Sheet music partita no. 3 in e major

Miriam Fried

Miriam Fried

Professor of violin at New England Conservatory in Boston.

Miriam Fried has played with virtually every major orchestra in the United States and Europe and has been a frequent guest with the principal orchestras of Boston, Chicago, Cleveland, New York, Philadelphia and Pittsburgh, as well as with the Israel Philharmonic, the London Symphony, the Royal Philharmonic, and the Vienna Symphony.

In recent seasons, Ms. Fried’s schedule has included orchestral engagements with such prestigious ensembles as the Boston Symphony, the Chicago Symphony, the Los Angeles Philharmonic, the Berlin Philharmonic, the Orchestre de Paris, the Czech Philharmonic, and the St. Petersburg Philharmonic. In 1993, she premiered a violin concerto written for her by Donald Erb with the Grand Rapids Symphony, and recorded the work for Koss. Ms. Fried’s highly praised New York recitals of the complete Bach Sonatas and Partitas for solo violin were the culmination of three years of international performances.

She was the first violinist of the Mendelssohn String Quartet for ten years and collaborates regularly with her son, pianist Jonathan Biss. Currently, Miriam Fried is a professor at New England Conservatory and is invited to give masterclasses throughout the world. Since 1994 she has been program Director of the Ravinia Steans Music Institute, one of the country’s leading summer programs for young musicians.


Johann Sebastian Bach

Johann Sebastian Bach is undoubtedly one of the most important figures in music history. His incredible creative power, technical mastery, and intellect have made a lasting impression not only on classical music but also on many different modern music genres we know today.

Born in 1685 in Eisenach, Germany, Bach was a member of a very well-known family of musicians. At 18-years-old, he began working in Arnstadt where he accompanied hymns at church. His professional career as a musician would follow in Weimar, where he resided from 1708 to 1717. Here, Bach would deepen his theoretical study of composition and write most of his organ works. Moreover, he composed preludes and fugues that would be part of his collection The Well-Tempered Clavier. After building a considerable reputation in Weimar, Bach moved to Köthen to take a new role as Chapel Master. Writing less religious songs and putting more of a focus on chamber music, his compositions from this time would bring Baroque instrumental music to its pinnacle.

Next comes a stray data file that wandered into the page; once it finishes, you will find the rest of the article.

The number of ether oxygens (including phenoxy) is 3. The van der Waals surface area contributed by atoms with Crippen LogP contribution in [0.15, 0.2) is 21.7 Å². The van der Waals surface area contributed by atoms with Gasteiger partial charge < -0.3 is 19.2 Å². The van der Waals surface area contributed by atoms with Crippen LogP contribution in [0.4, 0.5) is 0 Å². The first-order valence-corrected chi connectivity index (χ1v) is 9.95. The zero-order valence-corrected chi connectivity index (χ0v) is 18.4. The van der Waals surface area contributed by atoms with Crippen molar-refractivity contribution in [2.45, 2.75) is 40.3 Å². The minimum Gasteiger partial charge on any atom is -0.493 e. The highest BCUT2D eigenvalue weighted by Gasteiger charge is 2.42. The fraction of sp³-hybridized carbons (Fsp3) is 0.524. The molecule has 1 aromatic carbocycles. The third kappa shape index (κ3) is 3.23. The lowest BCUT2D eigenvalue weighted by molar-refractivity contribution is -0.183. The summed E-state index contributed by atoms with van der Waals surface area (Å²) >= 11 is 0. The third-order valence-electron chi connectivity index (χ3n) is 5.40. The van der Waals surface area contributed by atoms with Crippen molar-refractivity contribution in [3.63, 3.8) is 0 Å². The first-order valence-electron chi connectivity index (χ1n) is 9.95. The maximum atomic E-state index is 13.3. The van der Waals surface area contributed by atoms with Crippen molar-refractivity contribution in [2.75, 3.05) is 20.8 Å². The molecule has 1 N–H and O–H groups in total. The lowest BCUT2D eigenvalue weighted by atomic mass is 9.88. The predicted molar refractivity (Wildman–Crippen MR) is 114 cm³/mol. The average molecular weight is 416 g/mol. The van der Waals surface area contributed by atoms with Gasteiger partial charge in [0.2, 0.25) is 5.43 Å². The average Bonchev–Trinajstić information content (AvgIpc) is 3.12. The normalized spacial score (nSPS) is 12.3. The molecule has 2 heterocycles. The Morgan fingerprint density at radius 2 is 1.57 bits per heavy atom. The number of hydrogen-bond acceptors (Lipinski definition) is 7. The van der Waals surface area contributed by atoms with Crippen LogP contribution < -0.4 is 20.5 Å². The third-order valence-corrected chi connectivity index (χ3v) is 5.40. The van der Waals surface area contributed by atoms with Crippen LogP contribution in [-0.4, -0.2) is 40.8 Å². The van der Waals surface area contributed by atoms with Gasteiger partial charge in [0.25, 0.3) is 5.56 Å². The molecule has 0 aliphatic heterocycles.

From 1723 until his death in 1750, Bach worked in Leipzig. First, as Thomaskantor at the Thomasschule and later as a private tutor and director of the Collegium Musicum. During this time, Bach worked on creating a repertoire of cantatas for church and revised many of his previous compositions. From 1726 onward, his keyboard works were published. His death in 1750 came to mark the end of the Baroque period and the beginning of Classicism. For many years after his passing, Johann Sebastian Bach’s works were buried with him until they resurfaced many years later and celebrated for their musical ingenuity.